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Premiership Rugby

England hammer France in World Cup send-off

A Gallagher Premiership Rugby ball

Two tries from wing Ben Cohen and one from fullback Jason Robinson in the seven minutes before the half-time whistle added fuel to the fire in a dominant display, while Iain Balshaw's try 10 seconds into the second half and a late Josh Lewsey effort stamped a seal of class on to an accomplished showing.

France, without many of their star names, lacked ideas, thrust and seemingly a gameplan, as their paper-thin midfield leaked tries, although a tougher second-half performance saw them at least prevent the score from reaching 50 points, with a late try from replacement wing Aurélien Rougerie being their only touchdown of the day.

On the day that Ireland's Geordan Murphy was ruled out of the World Cup after breaking a leg in a World Cup warm-up, both Clive Woodward and Bernard Laporte will no doubt breathe a sigh of relief that none of their stars have seemingly fallen victim to the most ill-timed of injuries, although England centre Stuart Abbott did have a hint of a limp as he left the field midway through the second half, while scrum-half Kyran Bracken went off after only 33 minutes.

Star turns Jonny Wilkinson and Martin Johnson both exuded leadership and ruthlessness in their only World Cup warm-up outings, although they were both taken from the field after 43 minutes to be wrapped back up in cotton-wool before the showpiece in Australia in a month's time.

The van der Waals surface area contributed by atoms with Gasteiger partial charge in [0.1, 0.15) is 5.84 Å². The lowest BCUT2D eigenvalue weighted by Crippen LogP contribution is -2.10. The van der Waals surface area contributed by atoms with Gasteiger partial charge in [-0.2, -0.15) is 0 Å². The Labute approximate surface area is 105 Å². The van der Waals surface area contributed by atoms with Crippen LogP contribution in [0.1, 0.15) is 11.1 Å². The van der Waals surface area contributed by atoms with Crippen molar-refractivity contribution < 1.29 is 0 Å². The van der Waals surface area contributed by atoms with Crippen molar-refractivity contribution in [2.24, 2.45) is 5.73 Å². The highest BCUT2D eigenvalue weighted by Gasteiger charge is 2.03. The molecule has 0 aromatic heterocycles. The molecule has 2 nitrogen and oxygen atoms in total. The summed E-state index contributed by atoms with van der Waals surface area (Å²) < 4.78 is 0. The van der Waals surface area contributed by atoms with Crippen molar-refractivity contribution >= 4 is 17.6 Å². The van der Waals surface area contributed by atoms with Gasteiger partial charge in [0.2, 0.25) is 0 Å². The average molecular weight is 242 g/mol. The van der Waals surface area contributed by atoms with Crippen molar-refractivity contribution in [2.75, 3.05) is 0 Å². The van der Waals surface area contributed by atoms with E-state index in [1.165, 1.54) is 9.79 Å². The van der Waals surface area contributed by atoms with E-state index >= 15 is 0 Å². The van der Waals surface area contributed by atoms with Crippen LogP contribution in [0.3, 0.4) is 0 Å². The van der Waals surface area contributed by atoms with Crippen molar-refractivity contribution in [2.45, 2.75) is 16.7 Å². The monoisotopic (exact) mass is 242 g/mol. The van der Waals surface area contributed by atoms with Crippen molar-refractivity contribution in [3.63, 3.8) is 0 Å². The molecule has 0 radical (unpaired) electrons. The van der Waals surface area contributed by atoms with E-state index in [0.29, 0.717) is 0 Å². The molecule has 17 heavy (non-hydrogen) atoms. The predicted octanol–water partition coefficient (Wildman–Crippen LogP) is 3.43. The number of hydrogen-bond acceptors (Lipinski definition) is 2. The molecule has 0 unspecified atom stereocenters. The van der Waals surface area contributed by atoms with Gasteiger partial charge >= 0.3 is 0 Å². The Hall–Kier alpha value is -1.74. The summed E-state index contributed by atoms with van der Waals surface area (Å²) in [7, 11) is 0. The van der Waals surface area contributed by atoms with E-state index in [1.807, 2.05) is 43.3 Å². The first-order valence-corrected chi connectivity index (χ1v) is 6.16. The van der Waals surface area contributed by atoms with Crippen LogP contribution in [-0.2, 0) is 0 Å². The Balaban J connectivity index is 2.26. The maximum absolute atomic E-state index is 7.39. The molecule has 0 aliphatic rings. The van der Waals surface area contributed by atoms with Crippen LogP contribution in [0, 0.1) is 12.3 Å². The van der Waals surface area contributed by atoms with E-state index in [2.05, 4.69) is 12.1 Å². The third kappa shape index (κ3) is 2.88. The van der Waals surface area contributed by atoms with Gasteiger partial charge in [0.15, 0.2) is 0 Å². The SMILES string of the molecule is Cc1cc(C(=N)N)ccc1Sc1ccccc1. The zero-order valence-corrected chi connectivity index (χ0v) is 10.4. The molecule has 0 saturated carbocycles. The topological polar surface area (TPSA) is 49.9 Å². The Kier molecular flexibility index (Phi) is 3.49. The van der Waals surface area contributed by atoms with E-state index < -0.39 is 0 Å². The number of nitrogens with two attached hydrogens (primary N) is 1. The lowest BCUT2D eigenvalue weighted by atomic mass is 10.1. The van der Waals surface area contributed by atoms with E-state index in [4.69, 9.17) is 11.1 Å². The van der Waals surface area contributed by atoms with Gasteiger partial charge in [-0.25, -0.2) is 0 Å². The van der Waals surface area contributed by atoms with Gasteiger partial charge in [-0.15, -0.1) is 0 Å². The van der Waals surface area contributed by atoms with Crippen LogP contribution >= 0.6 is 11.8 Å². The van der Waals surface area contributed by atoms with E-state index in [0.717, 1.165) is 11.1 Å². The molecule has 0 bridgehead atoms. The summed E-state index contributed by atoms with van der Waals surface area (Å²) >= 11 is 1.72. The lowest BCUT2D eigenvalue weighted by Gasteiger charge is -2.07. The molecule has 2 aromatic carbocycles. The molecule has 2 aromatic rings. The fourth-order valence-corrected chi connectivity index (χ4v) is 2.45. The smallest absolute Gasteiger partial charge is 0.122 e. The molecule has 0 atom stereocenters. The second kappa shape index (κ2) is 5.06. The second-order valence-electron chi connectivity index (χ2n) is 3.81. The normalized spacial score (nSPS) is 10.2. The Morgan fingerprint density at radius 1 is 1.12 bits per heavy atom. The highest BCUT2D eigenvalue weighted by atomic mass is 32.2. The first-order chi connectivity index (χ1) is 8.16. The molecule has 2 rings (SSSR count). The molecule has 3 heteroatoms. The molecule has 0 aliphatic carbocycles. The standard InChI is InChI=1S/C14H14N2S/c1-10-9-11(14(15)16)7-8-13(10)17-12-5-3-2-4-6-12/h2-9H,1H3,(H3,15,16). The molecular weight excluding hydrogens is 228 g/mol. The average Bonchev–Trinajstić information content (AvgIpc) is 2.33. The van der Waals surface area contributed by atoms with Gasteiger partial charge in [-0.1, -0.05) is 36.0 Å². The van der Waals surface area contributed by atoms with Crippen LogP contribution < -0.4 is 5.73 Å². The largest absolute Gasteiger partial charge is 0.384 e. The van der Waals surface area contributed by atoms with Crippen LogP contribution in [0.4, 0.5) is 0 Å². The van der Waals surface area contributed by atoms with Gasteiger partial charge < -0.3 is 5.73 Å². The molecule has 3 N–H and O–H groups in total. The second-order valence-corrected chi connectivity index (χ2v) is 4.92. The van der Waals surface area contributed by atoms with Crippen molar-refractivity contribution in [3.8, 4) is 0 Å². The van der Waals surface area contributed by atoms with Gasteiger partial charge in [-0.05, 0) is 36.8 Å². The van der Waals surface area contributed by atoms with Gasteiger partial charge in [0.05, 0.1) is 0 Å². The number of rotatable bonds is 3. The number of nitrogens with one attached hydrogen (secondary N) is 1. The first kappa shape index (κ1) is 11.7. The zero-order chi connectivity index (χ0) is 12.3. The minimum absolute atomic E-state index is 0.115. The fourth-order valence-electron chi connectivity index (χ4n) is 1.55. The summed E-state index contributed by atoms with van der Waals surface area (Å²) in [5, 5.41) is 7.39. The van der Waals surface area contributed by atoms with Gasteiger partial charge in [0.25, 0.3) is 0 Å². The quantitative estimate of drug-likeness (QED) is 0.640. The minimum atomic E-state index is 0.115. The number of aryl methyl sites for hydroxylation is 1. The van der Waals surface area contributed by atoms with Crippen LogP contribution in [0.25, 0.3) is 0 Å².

England had welcomed back a whole host of their stars for the match after their second-string fell by a single point in Marseille last week, and there were stellar displays from the likes of hooker Steve Thompson and fullback Robinson, as well as two-try hero Cohen.

With coach Clive Woodward set to name his World Cup squad on Sunday, the likes of Abbott, No.8 Martin Corry and wing Balshaw were all arguably among the main candidates playing for their places.

Balshaw showed real hunger and may well have done enough, while Abbott looked assured with some silky combination play alongside Will Greenwood – the aggressive Corry putting in some big hits, but perhaps failing to exert the same authority as a Lawrence Dallaglio on proceedings.

For the French, some shocking tackling in the three-quarters blighted their play, with Xavier Garbajosa, Clément Poitrenaud and Yannick Jauzion being the chief culprits – accounting for at least three of the England tries with their half-hearted efforts in contact.

Fly-half Gérald Merceron looked short of ideas, and did nothing to suggest that he will trouble Frédéric Michalak's place in the side, although he did deliver the odd deft chip and admittedly had the majority of his ball on the back foot.

Scrum-half Dimitri Yachvili suffered under the pressure from the English loose forwards, while a back row of Patrick Tabacco, Christian Labit and Sébastien Chabal never imposed themselves on the game.

It took replacement wing Rougerie to spark some life into their ailing fortunes with some barnstorming runs by the big Montferrand man down the right, as well as pulling off a magnificent try-saving tackle on Balshaw, covering for yet another weak tackle attempt by his fellow three-quarters.

Despite their heavy loss, it was actually France who led early on after scoring the first points of the game through a Merceron penalty, but a subsequent perfect four from four by Wilkinson eclipsed Les Bleus' initial efforts for a 12-3 advantage on the half-hour.

Thompson did his best Jonah Lomu impression with a powering break down the left-wing, giving the lawnmower treatment to the two unfortunate defenders in his wake, although the move broke down before a try could be scored.